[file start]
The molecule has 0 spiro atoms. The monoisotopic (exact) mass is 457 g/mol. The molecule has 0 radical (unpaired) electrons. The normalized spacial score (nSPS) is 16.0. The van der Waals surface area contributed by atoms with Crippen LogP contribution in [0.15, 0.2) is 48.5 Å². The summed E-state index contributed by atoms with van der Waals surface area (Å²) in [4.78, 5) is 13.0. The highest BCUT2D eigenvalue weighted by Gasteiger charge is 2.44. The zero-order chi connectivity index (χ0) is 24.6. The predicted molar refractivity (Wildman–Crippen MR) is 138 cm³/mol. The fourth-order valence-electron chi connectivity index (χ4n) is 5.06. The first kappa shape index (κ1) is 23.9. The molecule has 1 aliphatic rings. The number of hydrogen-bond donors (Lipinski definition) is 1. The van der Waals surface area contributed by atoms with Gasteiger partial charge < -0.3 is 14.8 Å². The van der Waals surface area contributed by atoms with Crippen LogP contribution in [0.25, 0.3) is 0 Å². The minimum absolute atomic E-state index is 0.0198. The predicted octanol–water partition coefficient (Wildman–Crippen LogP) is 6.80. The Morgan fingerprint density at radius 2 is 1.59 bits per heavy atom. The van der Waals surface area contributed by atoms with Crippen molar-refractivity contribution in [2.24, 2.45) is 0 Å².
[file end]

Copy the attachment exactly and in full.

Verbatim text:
The molecule has 0 spiro atoms. The monoisotopic (exact) mass is 457 g/mol. The molecule has 0 radical (unpaired) electrons. The normalized spacial score (nSPS) is 16.0. The van der Waals surface area contributed by atoms with Crippen LogP contribution in [0.15, 0.2) is 48.5 Å². The summed E-state index contributed by atoms with van der Waals surface area (Å²) in [4.78, 5) is 13.0. The highest BCUT2D eigenvalue weighted by Gasteiger charge is 2.44. The zero-order chi connectivity index (χ0) is 24.6. The predicted molar refractivity (Wildman–Crippen MR) is 138 cm³/mol. The fourth-order valence-electron chi connectivity index (χ4n) is 5.06. The first kappa shape index (κ1) is 23.9. The molecule has 1 aliphatic rings. The number of hydrogen-bond donors (Lipinski definition) is 1. The van der Waals surface area contributed by atoms with Gasteiger partial charge < -0.3 is 14.8 Å². The van der Waals surface area contributed by atoms with Crippen LogP contribution in [0.25, 0.3) is 0 Å². The minimum absolute atomic E-state index is 0.0198. The predicted octanol–water partition coefficient (Wildman–Crippen LogP) is 6.80. The Morgan fingerprint density at radius 2 is 1.59 bits per heavy atom. The van der Waals surface area contributed by atoms with Crippen molar-refractivity contribution in [2.24, 2.45) is 0 Å².